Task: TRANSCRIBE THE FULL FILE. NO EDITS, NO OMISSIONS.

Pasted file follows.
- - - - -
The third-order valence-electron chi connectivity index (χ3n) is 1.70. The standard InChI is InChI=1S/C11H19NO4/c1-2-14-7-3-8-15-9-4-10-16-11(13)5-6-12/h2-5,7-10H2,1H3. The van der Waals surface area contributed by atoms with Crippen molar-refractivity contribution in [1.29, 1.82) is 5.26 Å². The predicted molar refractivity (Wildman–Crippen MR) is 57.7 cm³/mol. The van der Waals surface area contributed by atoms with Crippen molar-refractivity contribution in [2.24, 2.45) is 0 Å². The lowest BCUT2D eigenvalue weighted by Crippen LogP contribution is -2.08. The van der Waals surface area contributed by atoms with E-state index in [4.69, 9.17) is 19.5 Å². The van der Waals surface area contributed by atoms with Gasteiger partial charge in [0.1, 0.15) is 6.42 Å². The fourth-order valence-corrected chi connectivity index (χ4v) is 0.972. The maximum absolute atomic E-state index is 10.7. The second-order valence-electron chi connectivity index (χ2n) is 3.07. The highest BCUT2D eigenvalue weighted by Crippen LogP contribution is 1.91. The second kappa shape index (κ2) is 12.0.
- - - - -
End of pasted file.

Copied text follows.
The third-order valence-electron chi connectivity index (χ3n) is 1.70. The standard InChI is InChI=1S/C11H19NO4/c1-2-14-7-3-8-15-9-4-10-16-11(13)5-6-12/h2-5,7-10H2,1H3. The van der Waals surface area contributed by atoms with Crippen molar-refractivity contribution in [1.29, 1.82) is 5.26 Å². The predicted molar refractivity (Wildman–Crippen MR) is 57.7 cm³/mol. The van der Waals surface area contributed by atoms with Crippen molar-refractivity contribution in [2.24, 2.45) is 0 Å². The lowest BCUT2D eigenvalue weighted by Crippen LogP contribution is -2.08. The van der Waals surface area contributed by atoms with E-state index in [4.69, 9.17) is 19.5 Å². The van der Waals surface area contributed by atoms with Gasteiger partial charge in [0.1, 0.15) is 6.42 Å². The fourth-order valence-corrected chi connectivity index (χ4v) is 0.972. The maximum absolute atomic E-state index is 10.7. The second-order valence-electron chi connectivity index (χ2n) is 3.07. The highest BCUT2D eigenvalue weighted by Crippen LogP contribution is 1.91. The second kappa shape index (κ2) is 12.0.